Written By: Wildhawk Capital
EBITDA is the acronym used for Earnings Before Interest, Tax, Depreciation and Amortization. It is a measurement of an agency’s operating performance. Essentially, it’s a way to evaluate the agency’s performance without having to factor in current financing decisions, accounting decisions, or current tax obligations. It is the process of adding the agency’s earnings/profits, found on the Profit & Loss Statement (P&L), to the Statement’s expense line items of Interest, Tax, Depreciation, and Amortization, producing the agency’s EBITDA number. A multiple is applied to EBITDA to determine the agency’s value.
Example: The agency’s EBITDA was $440,000 last year, and the multiple of “7” was determined to be a market value, producing an agency value of $3,080,000.
Revenue Multiple is the more common approach to evaluating a smaller insurance agency. This is simply the annual revenue of the agency, multiplied by a factor and not considering the financial strength/profitability of the agency.
Example: $350,000/year agency revenue X 2.7, or a $945,000 value, with the “2.7” being the market value Multiple.
Insurance Agency Valuations
Since Wildhawk Capital only lends to the insurance industry, we look daily at Profit & Loss Statement and Balance Sheets for all sizes of insurance agencies. Nevertheless, we find ourselves looking through adjustments made to earnings before EBITDA is calculated on an agency for sale and say, “What are they thinking…?”
Owners of agencies run excess personal expenses through their businesses that would not be assumed by a new buyer (example: multiple cars, second home mortgage, motor home, etc.). Many times, family members are paid salaries substantially above market and will not be continuing with the company. Even the revenue of an agency might change slightly after the sale due to a higher commission/bonus structure, or the addition of transaction fees. Adjustments/add-backs to the P&L can be perfectly acceptable and should be considered in the valuation of the agency. If the revenue or expense item is not going to continue or be incurred by the new buyer, an adjustment should be made to the earnings of the agency you are looking to purchase.
We recently reviewed a P&L of an agency barely breaking even with a sizable adjustment for private air travel. Such adjustments speak volumes to the management style of the agency and should be looked at closely. We have listed some of the larger expense line items you should review when evaluating your acquisition:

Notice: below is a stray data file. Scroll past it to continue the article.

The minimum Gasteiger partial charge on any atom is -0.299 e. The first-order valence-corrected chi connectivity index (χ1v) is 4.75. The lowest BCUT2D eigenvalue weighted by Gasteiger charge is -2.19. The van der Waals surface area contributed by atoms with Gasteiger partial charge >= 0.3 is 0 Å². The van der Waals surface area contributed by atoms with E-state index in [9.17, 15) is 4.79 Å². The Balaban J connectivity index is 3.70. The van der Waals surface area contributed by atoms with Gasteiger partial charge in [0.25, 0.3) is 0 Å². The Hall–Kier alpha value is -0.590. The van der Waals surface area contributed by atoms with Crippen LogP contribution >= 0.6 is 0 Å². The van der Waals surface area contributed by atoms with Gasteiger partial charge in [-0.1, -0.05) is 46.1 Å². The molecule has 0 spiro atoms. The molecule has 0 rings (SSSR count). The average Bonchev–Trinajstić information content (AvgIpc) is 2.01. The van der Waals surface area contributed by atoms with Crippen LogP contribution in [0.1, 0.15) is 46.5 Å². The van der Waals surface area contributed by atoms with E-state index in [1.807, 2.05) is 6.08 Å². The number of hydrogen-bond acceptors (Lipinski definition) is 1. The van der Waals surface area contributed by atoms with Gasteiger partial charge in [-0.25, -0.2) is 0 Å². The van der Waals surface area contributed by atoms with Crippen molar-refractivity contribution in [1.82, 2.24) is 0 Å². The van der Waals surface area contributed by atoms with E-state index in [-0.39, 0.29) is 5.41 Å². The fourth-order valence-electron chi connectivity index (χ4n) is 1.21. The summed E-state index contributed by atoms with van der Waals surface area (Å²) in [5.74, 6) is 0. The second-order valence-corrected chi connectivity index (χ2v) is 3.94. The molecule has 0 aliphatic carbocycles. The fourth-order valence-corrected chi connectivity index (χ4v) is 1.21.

- Owner’s Compensation – The most common add-back is the current owner’s compensation plan (salaries, insurance, cars, meals, travel, etc.), boosting the new buyer’s profit by $200,000 to more than $1 million in the larger agencies. But, you will need to add back the compensation plan you will be receiving from the agency after the sale, and if you are taking a smaller compensation plan, that difference will be added directly to the agency’s earnings.
- Management/Employee Salaries – Are you keeping all the managers and employees after the purchase or rolling the new acquisition into your existing agency? Add back the full compensation plans for each employee you’re not going to retain to reflect the correct administrative costs.
- One-time Expenses – Adjustments related to one-time expenses are quite common. A few examples of these expenses could be the purchase of a new website, new office equipment, an agency operating system, or a severance package. One-time expenses are expenditures or obligations that are not recurring expenses to the agency.
- Legal Fees – The agency last year may have had an unfortunate legal battle that consumed thousands of dollars in legal fees. Is this a “one-time litigation event” or an agency problem that needs to be reviewed?
Making and understanding EBITDA adjustments will help you better understand the true earning potential of the agency you are looking to acquire. This will also assist you in evaluating the purchase price you are willing to pay, as you now understand the true value of the agency.
What is the best advice on creating a list of adjustments to review before calculating EBITDA for a purchase of a new agency? Be honest and conservative!
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